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EDITORIAL: PCB plant plan needs more scrutiny


PICKING THE TOP STORY of the year isn’t rocket science. We don’t cover foreign affairs, national or state events unless they directly affect this county. The choice boils down to what local story most affected the lives and pocketbooks of our neighbors. In 2012, that story was the fire at TCI of New York, Inc., facility in West Ghent and the questions that remain in its aftermath.
The blaze that started on the night of August 1 produced a towering plume of smoke that sent soot and pollutants over at least three counties in New York and Massachusetts. It also led to what one fire official called the worst blaze he’d ever seen in the county, and the explosion of sodium metal stored at the building nearly cost the lives of dozens of firefighters unaware that such dangerous material was there.

Residents within 15 miles of the site, an area containing a majority of the county’s residents, were advised to remain inside for hours after the fire started, because the facility stored PCBs (polychlorinated biphenyls). These materials are so hazardous to human health and the environment that manufacturing them was banned nationwide in the 1970s. But huge amounts remain in old electrical equipment and in the ground and water. And when PCBs burn they release new, even more toxic substances.
The fire also revealed that the county lacked a modern system to warn residents of emergencies like the TCI fire. That has now been remedied, and warnings now go out automatically to all landline phones in the county. The same warnings can reach mobile phones via text or voice and send email and other digital messages to residents who contact the county’s Code Red service through or by calling 518 828-1212 or 828-1263.
Does any of this have relevance for the county in 2013? The fire was extinguished and state experts have assured the community that no contamination from PCBs have been detected in West Ghent or at other spots tested around the county, though there is reason for people to remain skeptical about the thoroughness of the testing. And now the company wants to rebuild so it can restart its work of separating PCBs from old equipment and shipping the materials elsewhere for disposal.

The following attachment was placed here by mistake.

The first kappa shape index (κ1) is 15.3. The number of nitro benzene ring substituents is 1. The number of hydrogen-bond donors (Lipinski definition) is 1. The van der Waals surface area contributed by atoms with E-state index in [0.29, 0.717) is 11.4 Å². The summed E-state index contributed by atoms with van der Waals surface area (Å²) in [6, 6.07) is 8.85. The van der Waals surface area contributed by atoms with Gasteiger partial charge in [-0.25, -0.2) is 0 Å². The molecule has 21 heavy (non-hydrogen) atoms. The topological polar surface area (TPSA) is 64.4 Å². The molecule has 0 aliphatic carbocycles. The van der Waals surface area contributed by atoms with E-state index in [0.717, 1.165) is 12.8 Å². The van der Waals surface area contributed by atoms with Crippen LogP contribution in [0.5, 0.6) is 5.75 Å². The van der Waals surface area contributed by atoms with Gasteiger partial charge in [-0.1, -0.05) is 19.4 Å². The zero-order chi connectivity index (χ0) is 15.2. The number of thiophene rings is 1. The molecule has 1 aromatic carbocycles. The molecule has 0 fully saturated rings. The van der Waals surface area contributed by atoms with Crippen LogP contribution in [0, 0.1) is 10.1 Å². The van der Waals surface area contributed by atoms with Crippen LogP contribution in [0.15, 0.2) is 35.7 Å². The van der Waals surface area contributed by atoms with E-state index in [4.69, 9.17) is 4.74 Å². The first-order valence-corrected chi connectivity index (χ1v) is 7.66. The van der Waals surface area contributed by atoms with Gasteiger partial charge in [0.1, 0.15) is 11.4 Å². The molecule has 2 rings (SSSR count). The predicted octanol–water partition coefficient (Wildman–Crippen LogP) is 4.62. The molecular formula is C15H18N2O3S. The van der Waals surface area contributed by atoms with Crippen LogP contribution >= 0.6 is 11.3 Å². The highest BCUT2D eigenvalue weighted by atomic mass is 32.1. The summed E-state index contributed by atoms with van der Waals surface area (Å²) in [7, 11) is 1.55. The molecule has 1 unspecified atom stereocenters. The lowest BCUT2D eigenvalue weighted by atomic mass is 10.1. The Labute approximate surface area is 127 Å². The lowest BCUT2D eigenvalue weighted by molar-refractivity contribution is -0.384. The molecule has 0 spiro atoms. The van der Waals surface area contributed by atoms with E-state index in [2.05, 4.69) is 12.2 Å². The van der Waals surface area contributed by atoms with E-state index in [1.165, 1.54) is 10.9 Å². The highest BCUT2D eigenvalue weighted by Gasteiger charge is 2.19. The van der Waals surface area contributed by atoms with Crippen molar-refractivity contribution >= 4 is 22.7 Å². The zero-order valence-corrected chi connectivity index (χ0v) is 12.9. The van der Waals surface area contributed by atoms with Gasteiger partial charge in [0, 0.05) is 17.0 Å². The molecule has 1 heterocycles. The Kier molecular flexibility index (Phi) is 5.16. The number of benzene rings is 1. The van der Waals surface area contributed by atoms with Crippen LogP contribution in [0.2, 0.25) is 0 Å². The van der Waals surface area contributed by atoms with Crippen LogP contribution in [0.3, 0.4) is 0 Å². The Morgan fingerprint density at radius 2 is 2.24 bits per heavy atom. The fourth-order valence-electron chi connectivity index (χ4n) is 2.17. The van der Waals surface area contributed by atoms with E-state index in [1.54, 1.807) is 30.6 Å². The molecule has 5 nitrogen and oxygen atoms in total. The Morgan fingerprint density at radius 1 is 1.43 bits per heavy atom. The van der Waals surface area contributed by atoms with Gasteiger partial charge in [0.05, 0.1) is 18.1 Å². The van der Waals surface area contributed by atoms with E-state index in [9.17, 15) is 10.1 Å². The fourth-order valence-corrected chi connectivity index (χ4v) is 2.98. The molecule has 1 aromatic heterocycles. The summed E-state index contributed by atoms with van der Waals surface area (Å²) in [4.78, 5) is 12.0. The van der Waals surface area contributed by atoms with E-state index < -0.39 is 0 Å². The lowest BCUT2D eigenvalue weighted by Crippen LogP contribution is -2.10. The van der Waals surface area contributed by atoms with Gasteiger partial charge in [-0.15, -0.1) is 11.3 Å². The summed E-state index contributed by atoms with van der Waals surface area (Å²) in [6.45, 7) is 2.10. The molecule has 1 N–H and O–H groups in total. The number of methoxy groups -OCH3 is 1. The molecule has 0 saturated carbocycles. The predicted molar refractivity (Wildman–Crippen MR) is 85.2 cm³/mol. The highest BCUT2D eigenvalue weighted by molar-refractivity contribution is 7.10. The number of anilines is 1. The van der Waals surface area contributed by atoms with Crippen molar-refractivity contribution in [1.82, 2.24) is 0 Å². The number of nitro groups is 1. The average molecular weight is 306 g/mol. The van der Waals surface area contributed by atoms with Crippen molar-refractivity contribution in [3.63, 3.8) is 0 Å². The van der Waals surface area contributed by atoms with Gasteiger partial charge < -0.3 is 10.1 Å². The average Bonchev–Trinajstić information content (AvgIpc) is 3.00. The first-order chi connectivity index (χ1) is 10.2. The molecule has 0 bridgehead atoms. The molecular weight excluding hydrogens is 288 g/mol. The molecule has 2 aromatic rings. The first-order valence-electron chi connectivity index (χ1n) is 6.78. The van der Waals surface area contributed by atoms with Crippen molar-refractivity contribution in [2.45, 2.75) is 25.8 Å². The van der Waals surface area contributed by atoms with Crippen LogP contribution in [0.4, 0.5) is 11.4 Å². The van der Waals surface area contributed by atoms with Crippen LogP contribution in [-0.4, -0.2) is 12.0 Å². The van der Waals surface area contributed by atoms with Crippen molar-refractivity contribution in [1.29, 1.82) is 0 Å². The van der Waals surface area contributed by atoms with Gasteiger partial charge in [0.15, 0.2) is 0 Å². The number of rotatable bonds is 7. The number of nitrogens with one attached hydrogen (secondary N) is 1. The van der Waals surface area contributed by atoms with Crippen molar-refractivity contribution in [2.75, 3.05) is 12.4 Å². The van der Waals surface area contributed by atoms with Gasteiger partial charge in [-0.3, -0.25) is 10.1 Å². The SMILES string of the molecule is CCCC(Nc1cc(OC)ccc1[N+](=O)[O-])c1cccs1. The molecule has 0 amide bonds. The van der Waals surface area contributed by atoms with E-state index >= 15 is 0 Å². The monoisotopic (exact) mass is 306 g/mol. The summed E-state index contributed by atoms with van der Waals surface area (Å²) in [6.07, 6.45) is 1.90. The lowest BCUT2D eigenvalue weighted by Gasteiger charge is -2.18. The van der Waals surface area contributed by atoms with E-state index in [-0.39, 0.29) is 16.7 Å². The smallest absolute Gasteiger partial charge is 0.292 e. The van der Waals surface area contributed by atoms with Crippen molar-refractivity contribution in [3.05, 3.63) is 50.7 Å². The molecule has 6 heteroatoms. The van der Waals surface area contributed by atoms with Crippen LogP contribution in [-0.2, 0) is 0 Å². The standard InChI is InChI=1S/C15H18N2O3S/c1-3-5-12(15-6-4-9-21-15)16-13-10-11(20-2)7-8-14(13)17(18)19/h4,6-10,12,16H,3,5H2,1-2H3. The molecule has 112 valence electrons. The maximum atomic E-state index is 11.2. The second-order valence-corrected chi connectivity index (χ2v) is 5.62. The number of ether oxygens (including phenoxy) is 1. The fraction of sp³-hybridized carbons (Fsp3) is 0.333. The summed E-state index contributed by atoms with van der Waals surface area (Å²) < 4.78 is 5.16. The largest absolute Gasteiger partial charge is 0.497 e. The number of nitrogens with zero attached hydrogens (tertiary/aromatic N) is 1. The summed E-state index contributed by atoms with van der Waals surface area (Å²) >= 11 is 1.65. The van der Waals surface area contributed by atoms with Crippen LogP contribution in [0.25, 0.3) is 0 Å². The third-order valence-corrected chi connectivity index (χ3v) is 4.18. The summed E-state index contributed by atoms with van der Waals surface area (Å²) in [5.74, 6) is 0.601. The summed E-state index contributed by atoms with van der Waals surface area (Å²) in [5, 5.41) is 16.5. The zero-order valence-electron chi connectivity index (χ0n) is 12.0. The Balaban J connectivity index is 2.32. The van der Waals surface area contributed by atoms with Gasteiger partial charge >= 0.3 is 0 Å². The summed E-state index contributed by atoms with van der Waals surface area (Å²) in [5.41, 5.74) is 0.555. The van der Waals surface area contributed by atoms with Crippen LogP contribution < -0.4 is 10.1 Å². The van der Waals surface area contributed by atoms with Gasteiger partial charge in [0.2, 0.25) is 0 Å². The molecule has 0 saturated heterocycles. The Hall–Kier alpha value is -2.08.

At face value, that sounds like a good thing. TCI employs local workers and there is no evidence to suggest that the PCB recycling process — something that can benefit all of us — has been conducted in a careless or unsafe manner. But the company had two fires in 2012 at that West Ghent facility; the first one, on January 25, 2012, burned in two open dump trailers. The second was the August 1 – 2 blaze and explosion.
Add to that the research conducted by Ghent resident Patti Matheney, who has informed town officials that TCI filed a lengthy application earlier this year with the state Department of Environmental Conservation for what appeared to be an expansion of its status as a handler of PCB materials even as the company was assuring the town that it planned no changes in its operations. The company has since withdrawn that application, and its vice president explained its actions by saying that the regulations involved are “highly technical and invite misinterpretation.”
Really? So does that mean the company thinks town officials aren’t smart enough to evaluate whether what TCI wants to do will meet town regulations?
The company also calls its application to the state “separate and unrelated” to its request for permits from to the town to begin rebuilding. Maybe the town should determine what’s related and what isn’t.
Last summer TCI put the lives of local volunteer firefighters at risk. And after a fire and explosion that drew national attention, the company did not inform town officials of proposals made to the state that might well have bearing on its application before the Town of Ghent to rebuild. That’s an odd way to build trust and acceptance in the community.
The Town Board and the Ghent Planning Board have an obligation to protect the safety of citizens and firefighters. In light of what is now known, it only makes sense for the town to step back and conduct a full environmental impact review of the TCI project before any business activity resumes at the West Ghent site. That may be the only way to ensure that TCI doesn’t become the biggest story of the new year too.


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